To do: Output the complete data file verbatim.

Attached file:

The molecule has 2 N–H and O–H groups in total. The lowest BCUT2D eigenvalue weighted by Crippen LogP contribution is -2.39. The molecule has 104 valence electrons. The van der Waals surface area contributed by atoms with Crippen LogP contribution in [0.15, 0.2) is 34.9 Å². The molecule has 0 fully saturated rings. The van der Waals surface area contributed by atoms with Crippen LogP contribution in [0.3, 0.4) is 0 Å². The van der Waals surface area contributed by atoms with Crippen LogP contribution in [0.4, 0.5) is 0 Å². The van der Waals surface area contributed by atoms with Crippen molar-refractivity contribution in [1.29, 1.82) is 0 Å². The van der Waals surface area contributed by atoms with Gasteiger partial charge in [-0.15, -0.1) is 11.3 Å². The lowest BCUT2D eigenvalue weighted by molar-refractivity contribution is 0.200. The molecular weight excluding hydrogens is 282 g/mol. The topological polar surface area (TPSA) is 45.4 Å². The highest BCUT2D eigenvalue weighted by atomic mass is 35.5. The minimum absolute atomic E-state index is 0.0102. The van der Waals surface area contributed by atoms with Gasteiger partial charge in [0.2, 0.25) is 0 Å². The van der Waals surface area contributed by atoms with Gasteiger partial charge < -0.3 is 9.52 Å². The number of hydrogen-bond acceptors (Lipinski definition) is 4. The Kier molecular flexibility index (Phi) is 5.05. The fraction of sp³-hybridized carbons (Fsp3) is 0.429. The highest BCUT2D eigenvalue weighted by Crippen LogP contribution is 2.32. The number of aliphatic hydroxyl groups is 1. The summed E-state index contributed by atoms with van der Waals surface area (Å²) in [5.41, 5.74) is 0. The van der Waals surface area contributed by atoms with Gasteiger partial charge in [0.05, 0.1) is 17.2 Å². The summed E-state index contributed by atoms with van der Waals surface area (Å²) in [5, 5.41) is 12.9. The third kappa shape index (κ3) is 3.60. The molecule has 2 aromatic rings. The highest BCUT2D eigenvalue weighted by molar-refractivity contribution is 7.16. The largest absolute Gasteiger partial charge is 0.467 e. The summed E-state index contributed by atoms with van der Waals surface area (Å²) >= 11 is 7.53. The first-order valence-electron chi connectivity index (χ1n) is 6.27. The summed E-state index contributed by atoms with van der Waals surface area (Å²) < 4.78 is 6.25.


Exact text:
The molecule has 2 N–H and O–H groups in total. The lowest BCUT2D eigenvalue weighted by Crippen LogP contribution is -2.39. The molecule has 104 valence electrons. The van der Waals surface area contributed by atoms with Crippen LogP contribution in [0.15, 0.2) is 34.9 Å². The molecule has 0 fully saturated rings. The van der Waals surface area contributed by atoms with Crippen LogP contribution in [0.3, 0.4) is 0 Å². The van der Waals surface area contributed by atoms with Crippen LogP contribution in [0.4, 0.5) is 0 Å². The van der Waals surface area contributed by atoms with Crippen molar-refractivity contribution in [1.29, 1.82) is 0 Å². The van der Waals surface area contributed by atoms with Gasteiger partial charge in [-0.15, -0.1) is 11.3 Å². The lowest BCUT2D eigenvalue weighted by molar-refractivity contribution is 0.200. The molecular weight excluding hydrogens is 282 g/mol. The topological polar surface area (TPSA) is 45.4 Å². The highest BCUT2D eigenvalue weighted by atomic mass is 35.5. The minimum absolute atomic E-state index is 0.0102. The van der Waals surface area contributed by atoms with Gasteiger partial charge in [0.2, 0.25) is 0 Å². The van der Waals surface area contributed by atoms with Gasteiger partial charge < -0.3 is 9.52 Å². The number of hydrogen-bond acceptors (Lipinski definition) is 4. The Kier molecular flexibility index (Phi) is 5.05. The fraction of sp³-hybridized carbons (Fsp3) is 0.429. The highest BCUT2D eigenvalue weighted by Crippen LogP contribution is 2.32. The number of aliphatic hydroxyl groups is 1. The summed E-state index contributed by atoms with van der Waals surface area (Å²) in [5.41, 5.74) is 0. The van der Waals surface area contributed by atoms with Gasteiger partial charge in [0.05, 0.1) is 17.2 Å². The summed E-state index contributed by atoms with van der Waals surface area (Å²) in [5, 5.41) is 12.9. The third kappa shape index (κ3) is 3.60. The molecule has 2 aromatic rings. The highest BCUT2D eigenvalue weighted by molar-refractivity contribution is 7.16. The largest absolute Gasteiger partial charge is 0.467 e. The summed E-state index contributed by atoms with van der Waals surface area (Å²) >= 11 is 7.53. The first-order valence-electron chi connectivity index (χ1n) is 6.27. The summed E-state index contributed by atoms with van der Waals surface area (Å²) < 4.78 is 6.25.